By the way, Nick, which profilers? Name one.
Virtually all of the sources given in these stories are anonymous. "FBI profilers, " "some of Hatfill's colleagues," etc. Now, I'm in the journalism racket. I know about anonymous sources. There's a saying, "You can bullshit the fans, but you can't bullshit the players." When anonymous sources exist, and they don't always, they have agendas, which the reader doesn't know about, and they play stupid reporters like cheap pianos.
Reporters, characteristically, are writing about things they don't understand. I'd give heavy odds not one in 500 knows purines from pyrimidines, PCR from RFLP, electrophoresis from a performing bear. Such things are the baby talk of genetics.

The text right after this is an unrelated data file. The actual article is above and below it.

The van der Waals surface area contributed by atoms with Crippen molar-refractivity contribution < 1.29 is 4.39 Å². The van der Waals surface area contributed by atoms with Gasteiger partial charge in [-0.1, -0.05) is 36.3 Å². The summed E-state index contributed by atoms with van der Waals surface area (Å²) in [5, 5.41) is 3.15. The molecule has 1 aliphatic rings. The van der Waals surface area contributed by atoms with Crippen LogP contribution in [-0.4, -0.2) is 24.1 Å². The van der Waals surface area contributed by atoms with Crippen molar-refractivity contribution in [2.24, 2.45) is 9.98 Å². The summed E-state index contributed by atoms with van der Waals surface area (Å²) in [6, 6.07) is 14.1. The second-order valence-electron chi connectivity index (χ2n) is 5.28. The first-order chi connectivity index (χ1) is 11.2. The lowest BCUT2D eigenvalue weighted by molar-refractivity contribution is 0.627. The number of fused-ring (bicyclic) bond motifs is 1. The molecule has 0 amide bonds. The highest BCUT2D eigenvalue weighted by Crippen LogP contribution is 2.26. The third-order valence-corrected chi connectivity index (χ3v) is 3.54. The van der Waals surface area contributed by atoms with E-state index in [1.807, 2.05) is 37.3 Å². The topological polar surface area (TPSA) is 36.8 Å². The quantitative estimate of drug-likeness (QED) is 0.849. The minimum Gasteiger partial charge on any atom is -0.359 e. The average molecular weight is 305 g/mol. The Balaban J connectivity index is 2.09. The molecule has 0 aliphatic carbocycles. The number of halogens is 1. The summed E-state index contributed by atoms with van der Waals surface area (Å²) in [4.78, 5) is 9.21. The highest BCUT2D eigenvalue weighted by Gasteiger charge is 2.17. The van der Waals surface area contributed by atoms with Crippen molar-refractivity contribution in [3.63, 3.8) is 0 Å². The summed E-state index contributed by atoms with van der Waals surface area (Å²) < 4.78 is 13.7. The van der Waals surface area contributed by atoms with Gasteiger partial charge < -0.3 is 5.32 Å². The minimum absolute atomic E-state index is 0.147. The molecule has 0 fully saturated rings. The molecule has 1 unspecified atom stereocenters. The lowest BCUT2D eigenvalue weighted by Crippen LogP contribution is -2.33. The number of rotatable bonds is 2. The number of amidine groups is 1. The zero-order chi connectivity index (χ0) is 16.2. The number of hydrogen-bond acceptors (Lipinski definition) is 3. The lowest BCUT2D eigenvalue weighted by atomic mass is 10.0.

Aside from the shoddy reporting, a tremendous naiveté runs through this stuff. Kristof berates the FBI for not having an expert compare the handwriting on the letters with Hatfill's. This implies that Hatfill wouldn't know that handwriting is distinctive. Likely, don't you think?
Another story reported that one of the letters had been mailed from near Hatfill's residence. A child of ten knows about postmarks. Kristof wants the stamps DNA tested to identify whoever licked them. Does he think that Hatfill, a first-rate bio-research guy, doesn't know about DNA sequencing? This is smear by unsubstantiated implication.
Speaking as a sometimes reporter, the stories stink. If there is solid evidence that Hatfill is guilty, then publish it. But lame journalism craftedly skirting the libel laws doesn't cut it.